From Wendy (mother): “Lena’s health issues with hyperinsulinism during the first eight years of her life have shaped and influenced the young lady she has become in ways she would not recognize herself. Lena started the first two months of her life in the NICU. At first, it was a traumatic birth in which we were told to say goodbye to her, followed by weeks of mixed diagnoses that included prognoses of brain damage and the resulting obstacles she would face in life. As a result of this dramatic entrance into the world, Lena created an opportunity for the extended family to contribute extensively to her daily medical needs, bring her love, and be involved in her care. In the NICU, it was only her pediatric endocrinologist who offered hope and promised us early on that one day he would attend her high school graduation. By tending to her needs with love and support, we not only saved her ‘brain,’ but also had the opportunity to parent such a loving, considerate girl who has blossomed and accelerated academically against all predictions, and in many artistic, musical, creative venues, as well as athletically.
Lena has been an avid reader, takes on challenges in science, and writes beautifully. Her medical needs in her early years engaged her teachers, coaches, and caregivers to participate as cheerleaders in her development and shape her as a person. Because of the blood testing, shots, and pump for Octeotride she needed through second grade, Lena has always been more aware of perceptions people had of her, and developed a much more sensitive personality to others close to her, in the community, and world-wide which is a great gift. She is a stable presence in the family, always brings people together, is an active problem solver, and a perfectionist in every endeavor she tackles. Lena tackles challenges with persistence and confidence.
We are grateful that perseverance to her care and early medical issues have given her a clear path now to high school graduation (and WAY beyond), as predicted by her doctor during a most challenging time.”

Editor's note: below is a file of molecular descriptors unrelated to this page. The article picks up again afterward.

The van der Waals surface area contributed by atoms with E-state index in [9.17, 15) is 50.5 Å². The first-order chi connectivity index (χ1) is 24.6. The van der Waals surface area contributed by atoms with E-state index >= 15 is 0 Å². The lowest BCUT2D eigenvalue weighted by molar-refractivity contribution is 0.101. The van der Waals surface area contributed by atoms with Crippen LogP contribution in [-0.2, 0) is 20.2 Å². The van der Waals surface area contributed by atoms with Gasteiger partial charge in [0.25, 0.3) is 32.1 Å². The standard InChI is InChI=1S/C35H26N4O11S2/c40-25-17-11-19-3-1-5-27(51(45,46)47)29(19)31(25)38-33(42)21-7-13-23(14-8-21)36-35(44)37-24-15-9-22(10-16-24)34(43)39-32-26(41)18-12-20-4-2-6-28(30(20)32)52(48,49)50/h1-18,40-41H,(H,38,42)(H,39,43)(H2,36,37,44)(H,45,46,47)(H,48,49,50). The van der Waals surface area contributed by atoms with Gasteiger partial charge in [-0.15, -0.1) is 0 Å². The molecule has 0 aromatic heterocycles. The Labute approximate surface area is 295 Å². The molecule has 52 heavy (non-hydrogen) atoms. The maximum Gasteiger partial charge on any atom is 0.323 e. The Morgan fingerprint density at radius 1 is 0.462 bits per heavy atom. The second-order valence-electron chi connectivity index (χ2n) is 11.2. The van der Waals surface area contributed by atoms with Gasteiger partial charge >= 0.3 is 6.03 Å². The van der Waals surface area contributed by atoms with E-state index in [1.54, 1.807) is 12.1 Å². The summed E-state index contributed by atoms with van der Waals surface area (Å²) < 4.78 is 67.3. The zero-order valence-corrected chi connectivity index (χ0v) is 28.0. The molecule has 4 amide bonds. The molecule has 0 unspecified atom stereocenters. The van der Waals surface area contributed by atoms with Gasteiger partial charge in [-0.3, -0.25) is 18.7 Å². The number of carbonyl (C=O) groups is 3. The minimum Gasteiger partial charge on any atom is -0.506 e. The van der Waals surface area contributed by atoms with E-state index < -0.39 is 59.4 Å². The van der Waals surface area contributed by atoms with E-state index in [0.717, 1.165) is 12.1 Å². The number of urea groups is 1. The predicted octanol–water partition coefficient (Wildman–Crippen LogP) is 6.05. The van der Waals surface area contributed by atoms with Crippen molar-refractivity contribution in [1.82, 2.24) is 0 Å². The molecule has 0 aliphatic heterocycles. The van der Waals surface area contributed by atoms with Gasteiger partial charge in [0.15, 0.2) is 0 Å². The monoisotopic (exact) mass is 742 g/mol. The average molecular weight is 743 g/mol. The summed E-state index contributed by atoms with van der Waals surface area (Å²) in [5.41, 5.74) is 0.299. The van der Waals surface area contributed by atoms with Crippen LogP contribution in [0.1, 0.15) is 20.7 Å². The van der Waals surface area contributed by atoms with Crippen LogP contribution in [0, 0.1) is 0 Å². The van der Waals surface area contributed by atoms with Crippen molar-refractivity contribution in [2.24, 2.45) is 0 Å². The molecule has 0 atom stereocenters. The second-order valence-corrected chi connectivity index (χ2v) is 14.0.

From Lena: “Hi! My name is Lena. It is hard to remember a lot of the worst of my battles with hyperinsulinism. I have heard countless stories describing the fear those around me experienced at my birth, followed by the difficult schedule in which I was fed every three hours to keep my sugars up, my blood sugar was tested every 3 hours, and I received shots every six hours. I even almost got most of my pancreas removed when I visited CHOP, but instead left the hospital with a medicine pump at 15 months old to stabilize my schedule and blood sugar levels. These were my most vulnerable and challenging times. From my own recollection I recall being embarrassed because I had a pump. I told the curious elementary school kids around me that it was my phone. Thankfully I had a twin sister to defend me and stand by my side. I remember receiving extra breaks in class to have snacks and prick my heel to test my sugars.
My mom always made my lunch no matter the outing to be sure I was receiving what my body needed, including extra proteins and healthy fats to extend the carbohydrates in the meal. I remember having extra doctor’s appointments, tests, and bloodwork, too. However, the most difficult aspect of hyperinsulinism for me was the constant pestering and questions of my classmates and kids my age. I was embarrassed to be different and I felt like everyone else was “normal.” Fortunately, I had an amazing support group of teachers, coaches, friends, and family to keep me healthy and happy. By the time I reached third grade, after consistent testing and regulating, I was deemed free of hyperinsulinism. I no longer had to wear my pump, and I was ecstatic! Since third grade, I have not struggled with low blood sugar. I am now a 16-year-old junior in high school who is able to participate in school, sports, clubs, and extracurriculars with ease. I encounter no lasting brain or body effects, besides the slowly-fading scars from attaching my pump. However, hyperinsulinism will always be part of me in my memories, struggles, and experiences with the rare disease.”